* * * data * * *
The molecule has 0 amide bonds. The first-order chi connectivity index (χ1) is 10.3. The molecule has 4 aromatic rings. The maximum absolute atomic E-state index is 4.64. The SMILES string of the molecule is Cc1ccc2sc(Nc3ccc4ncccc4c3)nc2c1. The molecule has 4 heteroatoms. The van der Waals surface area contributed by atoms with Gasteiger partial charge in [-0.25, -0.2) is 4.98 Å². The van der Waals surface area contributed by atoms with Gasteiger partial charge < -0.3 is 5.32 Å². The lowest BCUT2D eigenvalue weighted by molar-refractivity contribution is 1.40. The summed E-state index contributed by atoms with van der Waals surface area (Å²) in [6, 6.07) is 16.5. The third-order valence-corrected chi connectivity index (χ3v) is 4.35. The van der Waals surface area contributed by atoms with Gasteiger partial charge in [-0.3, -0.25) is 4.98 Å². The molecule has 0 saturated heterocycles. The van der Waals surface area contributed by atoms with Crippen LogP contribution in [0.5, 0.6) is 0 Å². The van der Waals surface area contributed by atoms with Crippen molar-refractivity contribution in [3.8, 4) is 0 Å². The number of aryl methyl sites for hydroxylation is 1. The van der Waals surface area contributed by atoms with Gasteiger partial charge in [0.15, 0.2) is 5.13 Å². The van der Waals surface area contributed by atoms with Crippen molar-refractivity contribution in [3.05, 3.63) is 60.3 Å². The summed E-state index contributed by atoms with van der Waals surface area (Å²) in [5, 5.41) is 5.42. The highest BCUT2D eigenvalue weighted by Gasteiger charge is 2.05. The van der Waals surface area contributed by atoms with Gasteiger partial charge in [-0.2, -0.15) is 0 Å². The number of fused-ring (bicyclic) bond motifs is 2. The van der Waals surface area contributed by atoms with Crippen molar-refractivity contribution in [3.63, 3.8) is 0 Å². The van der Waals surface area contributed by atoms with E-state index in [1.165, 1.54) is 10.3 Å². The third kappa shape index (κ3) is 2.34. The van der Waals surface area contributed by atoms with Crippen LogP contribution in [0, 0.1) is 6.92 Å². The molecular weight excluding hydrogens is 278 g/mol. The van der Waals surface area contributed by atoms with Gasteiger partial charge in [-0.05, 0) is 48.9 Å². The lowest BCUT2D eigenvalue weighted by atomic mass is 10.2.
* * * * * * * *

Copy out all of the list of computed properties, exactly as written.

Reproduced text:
The molecule has 0 amide bonds. The first-order chi connectivity index (χ1) is 10.3. The molecule has 4 aromatic rings. The maximum absolute atomic E-state index is 4.64. The SMILES string of the molecule is Cc1ccc2sc(Nc3ccc4ncccc4c3)nc2c1. The molecule has 4 heteroatoms. The van der Waals surface area contributed by atoms with Gasteiger partial charge in [-0.25, -0.2) is 4.98 Å². The van der Waals surface area contributed by atoms with Gasteiger partial charge < -0.3 is 5.32 Å². The lowest BCUT2D eigenvalue weighted by molar-refractivity contribution is 1.40. The summed E-state index contributed by atoms with van der Waals surface area (Å²) in [6, 6.07) is 16.5. The third-order valence-corrected chi connectivity index (χ3v) is 4.35. The van der Waals surface area contributed by atoms with Gasteiger partial charge in [-0.3, -0.25) is 4.98 Å². The molecule has 0 saturated heterocycles. The van der Waals surface area contributed by atoms with Crippen LogP contribution in [0.5, 0.6) is 0 Å². The van der Waals surface area contributed by atoms with Crippen molar-refractivity contribution in [3.8, 4) is 0 Å². The number of aryl methyl sites for hydroxylation is 1. The van der Waals surface area contributed by atoms with Gasteiger partial charge in [0.15, 0.2) is 5.13 Å². The van der Waals surface area contributed by atoms with Crippen molar-refractivity contribution in [3.05, 3.63) is 60.3 Å². The summed E-state index contributed by atoms with van der Waals surface area (Å²) in [5, 5.41) is 5.42. The highest BCUT2D eigenvalue weighted by Gasteiger charge is 2.05. The van der Waals surface area contributed by atoms with Gasteiger partial charge in [-0.2, -0.15) is 0 Å². The number of fused-ring (bicyclic) bond motifs is 2. The van der Waals surface area contributed by atoms with Crippen molar-refractivity contribution in [3.63, 3.8) is 0 Å². The van der Waals surface area contributed by atoms with E-state index in [1.165, 1.54) is 10.3 Å². The third kappa shape index (κ3) is 2.34. The van der Waals surface area contributed by atoms with Crippen LogP contribution in [0, 0.1) is 6.92 Å². The molecular weight excluding hydrogens is 278 g/mol. The van der Waals surface area contributed by atoms with Gasteiger partial charge in [-0.05, 0) is 48.9 Å². The lowest BCUT2D eigenvalue weighted by atomic mass is 10.2.